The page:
What is a typical family dinner, lunch and breakfast for your family?
Breakfast is either fresh fruit with oatmeal or cereal. We love baked oatmeal and I try to make it the night before for a quick and easy morning. Lunch is usually last night's dinner 🙂 and dinners are all over the place. I found it really easy to stick to a ‘nationality' … so Mondays we do Italian, Tuesdays Mexican, Wed Greek, Thurs Thai and so on. I have to get most creative reinventing American classic dishes. Most other nationalities seem to have already evolved into a diet that already includes meatless meals, I found that odd at first too. My daughter has NO IDEA that many times she is eating a meat substitute. I try not to overly explain if not asked. She recognizes an all veggie dinner, it’s those rare nights that I buy a meat substitute that she is none the wiser. She loved her Chickn nuggets the other night J
Is it difficult for you to eat out as a family?
YES. We are lucky enough to have a great vegan restaurant about 20 minutes from here (Ethos – they serve American style comfort food) and a pizza restaurant (Mellow Mushroom) that will make any of their specialty pizzas vegan. Other than those two restaurants, most vegan offerings are limited to a garden salad or a collection of side dishes. Going to a traditional restaurant now is the only time that I really feel our new diet is hard to maintain. We eat at home a lot now, and that's not a bad thing.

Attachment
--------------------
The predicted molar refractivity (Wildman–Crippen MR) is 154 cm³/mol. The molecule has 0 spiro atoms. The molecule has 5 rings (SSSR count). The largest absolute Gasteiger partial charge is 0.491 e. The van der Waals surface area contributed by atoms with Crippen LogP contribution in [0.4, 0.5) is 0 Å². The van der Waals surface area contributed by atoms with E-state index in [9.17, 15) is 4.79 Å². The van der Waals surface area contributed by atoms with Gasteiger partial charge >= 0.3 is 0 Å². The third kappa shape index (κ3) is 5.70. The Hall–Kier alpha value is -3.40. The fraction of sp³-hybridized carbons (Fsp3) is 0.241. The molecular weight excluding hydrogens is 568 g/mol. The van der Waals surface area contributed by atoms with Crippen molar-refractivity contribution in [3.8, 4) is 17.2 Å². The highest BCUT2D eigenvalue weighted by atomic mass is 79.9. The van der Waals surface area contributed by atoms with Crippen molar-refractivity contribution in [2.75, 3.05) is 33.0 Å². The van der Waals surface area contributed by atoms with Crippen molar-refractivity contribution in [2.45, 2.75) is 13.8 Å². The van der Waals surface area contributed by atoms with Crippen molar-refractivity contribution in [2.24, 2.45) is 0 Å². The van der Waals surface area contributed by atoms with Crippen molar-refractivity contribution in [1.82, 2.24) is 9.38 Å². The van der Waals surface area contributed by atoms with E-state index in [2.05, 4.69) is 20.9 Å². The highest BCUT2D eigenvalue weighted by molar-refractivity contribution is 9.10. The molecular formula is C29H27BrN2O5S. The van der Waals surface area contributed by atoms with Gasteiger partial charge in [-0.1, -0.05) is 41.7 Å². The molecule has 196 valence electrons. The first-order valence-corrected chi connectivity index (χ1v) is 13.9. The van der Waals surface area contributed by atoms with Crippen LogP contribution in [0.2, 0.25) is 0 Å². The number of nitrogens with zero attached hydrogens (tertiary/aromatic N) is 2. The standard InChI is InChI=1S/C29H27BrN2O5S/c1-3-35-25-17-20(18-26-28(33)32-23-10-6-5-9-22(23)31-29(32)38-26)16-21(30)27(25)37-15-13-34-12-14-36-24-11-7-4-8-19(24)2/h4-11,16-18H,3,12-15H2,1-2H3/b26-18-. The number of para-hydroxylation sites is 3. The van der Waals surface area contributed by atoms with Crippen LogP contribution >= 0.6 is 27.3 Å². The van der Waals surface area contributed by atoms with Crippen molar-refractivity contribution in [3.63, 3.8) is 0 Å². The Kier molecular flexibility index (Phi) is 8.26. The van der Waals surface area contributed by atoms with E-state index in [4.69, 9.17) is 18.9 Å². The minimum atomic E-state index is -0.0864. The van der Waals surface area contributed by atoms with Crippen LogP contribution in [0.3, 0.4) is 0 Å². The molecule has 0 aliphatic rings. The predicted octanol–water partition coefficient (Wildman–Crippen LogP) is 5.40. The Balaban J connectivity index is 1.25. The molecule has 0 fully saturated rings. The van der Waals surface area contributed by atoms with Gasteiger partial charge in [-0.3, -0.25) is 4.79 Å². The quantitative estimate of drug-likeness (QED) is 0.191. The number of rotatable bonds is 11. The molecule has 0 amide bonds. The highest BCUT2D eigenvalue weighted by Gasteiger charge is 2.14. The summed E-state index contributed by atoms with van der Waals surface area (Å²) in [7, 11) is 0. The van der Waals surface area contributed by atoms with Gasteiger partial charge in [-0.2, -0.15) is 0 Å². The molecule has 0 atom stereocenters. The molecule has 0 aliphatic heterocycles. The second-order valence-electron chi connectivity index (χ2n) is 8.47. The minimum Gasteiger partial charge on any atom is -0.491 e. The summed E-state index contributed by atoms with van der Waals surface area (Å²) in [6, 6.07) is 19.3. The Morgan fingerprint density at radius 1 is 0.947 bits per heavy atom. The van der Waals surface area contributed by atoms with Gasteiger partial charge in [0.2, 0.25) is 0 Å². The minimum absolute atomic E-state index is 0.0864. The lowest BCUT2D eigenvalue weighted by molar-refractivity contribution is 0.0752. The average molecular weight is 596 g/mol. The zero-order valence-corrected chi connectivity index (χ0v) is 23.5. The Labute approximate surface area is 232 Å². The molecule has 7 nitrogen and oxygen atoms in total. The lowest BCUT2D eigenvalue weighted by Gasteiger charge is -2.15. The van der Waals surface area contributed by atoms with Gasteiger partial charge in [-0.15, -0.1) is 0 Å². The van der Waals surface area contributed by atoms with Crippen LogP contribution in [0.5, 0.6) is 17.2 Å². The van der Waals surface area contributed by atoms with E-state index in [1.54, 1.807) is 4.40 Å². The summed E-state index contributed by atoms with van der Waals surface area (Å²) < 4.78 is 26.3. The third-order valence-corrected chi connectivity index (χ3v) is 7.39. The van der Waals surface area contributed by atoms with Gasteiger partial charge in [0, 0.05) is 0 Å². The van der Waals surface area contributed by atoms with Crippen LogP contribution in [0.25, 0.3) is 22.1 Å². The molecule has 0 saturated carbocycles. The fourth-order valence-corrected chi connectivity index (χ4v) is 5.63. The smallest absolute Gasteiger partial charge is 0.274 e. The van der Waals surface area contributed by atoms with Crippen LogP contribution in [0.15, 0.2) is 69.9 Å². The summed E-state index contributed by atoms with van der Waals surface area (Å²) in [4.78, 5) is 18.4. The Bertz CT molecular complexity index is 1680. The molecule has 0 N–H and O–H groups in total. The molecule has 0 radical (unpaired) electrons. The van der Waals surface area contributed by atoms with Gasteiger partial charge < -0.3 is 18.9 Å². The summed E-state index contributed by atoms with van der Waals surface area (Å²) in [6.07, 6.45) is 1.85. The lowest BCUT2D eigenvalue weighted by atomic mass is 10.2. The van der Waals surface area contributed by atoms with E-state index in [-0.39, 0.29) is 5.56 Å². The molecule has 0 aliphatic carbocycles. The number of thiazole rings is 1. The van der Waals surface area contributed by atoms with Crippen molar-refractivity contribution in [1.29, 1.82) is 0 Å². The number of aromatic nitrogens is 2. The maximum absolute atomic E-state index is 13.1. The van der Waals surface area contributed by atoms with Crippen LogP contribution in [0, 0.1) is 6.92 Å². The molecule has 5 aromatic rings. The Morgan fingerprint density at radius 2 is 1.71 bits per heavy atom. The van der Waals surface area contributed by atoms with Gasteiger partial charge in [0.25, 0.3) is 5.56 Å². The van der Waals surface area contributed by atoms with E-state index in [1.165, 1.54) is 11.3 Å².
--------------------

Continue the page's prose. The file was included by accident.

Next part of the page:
Is it difficult for them to make plant-based choices at school?
Yes. Peer Pressure. My daughter is in first grade. She does NOT want to bring her lunch. We have met in the middle and she now skips the milk and chooses water and doubles up on her veggies and fruit. Her school has been very accommodating in that respect. She can choose to skip the meat and is not given any pushback. My son’s middle school has a salad bar. He eats from the salad bar a few times a week and tries to pick the other days based on what is being served. We decided this weekend that we are going to start using a very manly thermos J and taking left overs, when he chooses.